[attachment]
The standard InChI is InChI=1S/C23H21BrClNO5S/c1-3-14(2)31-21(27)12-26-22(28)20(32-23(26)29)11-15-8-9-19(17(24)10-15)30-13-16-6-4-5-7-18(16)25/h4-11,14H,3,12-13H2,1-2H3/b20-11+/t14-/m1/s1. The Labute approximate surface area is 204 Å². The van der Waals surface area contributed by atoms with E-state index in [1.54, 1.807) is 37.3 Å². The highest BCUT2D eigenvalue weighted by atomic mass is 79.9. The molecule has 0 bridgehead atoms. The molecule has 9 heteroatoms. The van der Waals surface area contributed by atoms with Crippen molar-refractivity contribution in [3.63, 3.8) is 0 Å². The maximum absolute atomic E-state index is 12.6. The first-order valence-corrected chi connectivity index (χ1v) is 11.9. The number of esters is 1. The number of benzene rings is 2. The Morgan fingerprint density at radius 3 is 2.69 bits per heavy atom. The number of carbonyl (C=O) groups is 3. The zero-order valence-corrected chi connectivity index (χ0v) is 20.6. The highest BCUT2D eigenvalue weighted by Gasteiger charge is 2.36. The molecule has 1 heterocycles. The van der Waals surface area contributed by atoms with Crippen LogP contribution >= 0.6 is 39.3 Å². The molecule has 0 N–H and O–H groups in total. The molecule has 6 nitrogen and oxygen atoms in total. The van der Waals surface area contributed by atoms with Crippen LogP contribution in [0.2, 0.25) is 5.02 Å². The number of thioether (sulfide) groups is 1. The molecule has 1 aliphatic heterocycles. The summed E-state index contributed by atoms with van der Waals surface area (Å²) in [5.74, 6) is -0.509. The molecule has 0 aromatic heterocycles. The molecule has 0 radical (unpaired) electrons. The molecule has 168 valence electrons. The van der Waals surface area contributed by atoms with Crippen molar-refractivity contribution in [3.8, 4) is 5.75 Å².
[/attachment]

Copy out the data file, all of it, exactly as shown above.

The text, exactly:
The standard InChI is InChI=1S/C23H21BrClNO5S/c1-3-14(2)31-21(27)12-26-22(28)20(32-23(26)29)11-15-8-9-19(17(24)10-15)30-13-16-6-4-5-7-18(16)25/h4-11,14H,3,12-13H2,1-2H3/b20-11+/t14-/m1/s1. The Labute approximate surface area is 204 Å². The van der Waals surface area contributed by atoms with E-state index in [1.54, 1.807) is 37.3 Å². The highest BCUT2D eigenvalue weighted by atomic mass is 79.9. The molecule has 0 bridgehead atoms. The molecule has 9 heteroatoms. The van der Waals surface area contributed by atoms with Crippen molar-refractivity contribution in [3.63, 3.8) is 0 Å². The maximum absolute atomic E-state index is 12.6. The first-order valence-corrected chi connectivity index (χ1v) is 11.9. The number of esters is 1. The number of benzene rings is 2. The Morgan fingerprint density at radius 3 is 2.69 bits per heavy atom. The number of carbonyl (C=O) groups is 3. The zero-order valence-corrected chi connectivity index (χ0v) is 20.6. The highest BCUT2D eigenvalue weighted by Gasteiger charge is 2.36. The molecule has 1 heterocycles. The van der Waals surface area contributed by atoms with Crippen LogP contribution >= 0.6 is 39.3 Å². The molecule has 0 N–H and O–H groups in total. The molecule has 6 nitrogen and oxygen atoms in total. The van der Waals surface area contributed by atoms with Crippen LogP contribution in [0.2, 0.25) is 5.02 Å². The number of thioether (sulfide) groups is 1. The molecule has 1 aliphatic heterocycles. The summed E-state index contributed by atoms with van der Waals surface area (Å²) in [5.74, 6) is -0.509. The molecule has 0 aromatic heterocycles. The molecule has 0 radical (unpaired) electrons. The molecule has 168 valence electrons. The van der Waals surface area contributed by atoms with Crippen molar-refractivity contribution in [3.8, 4) is 5.75 Å².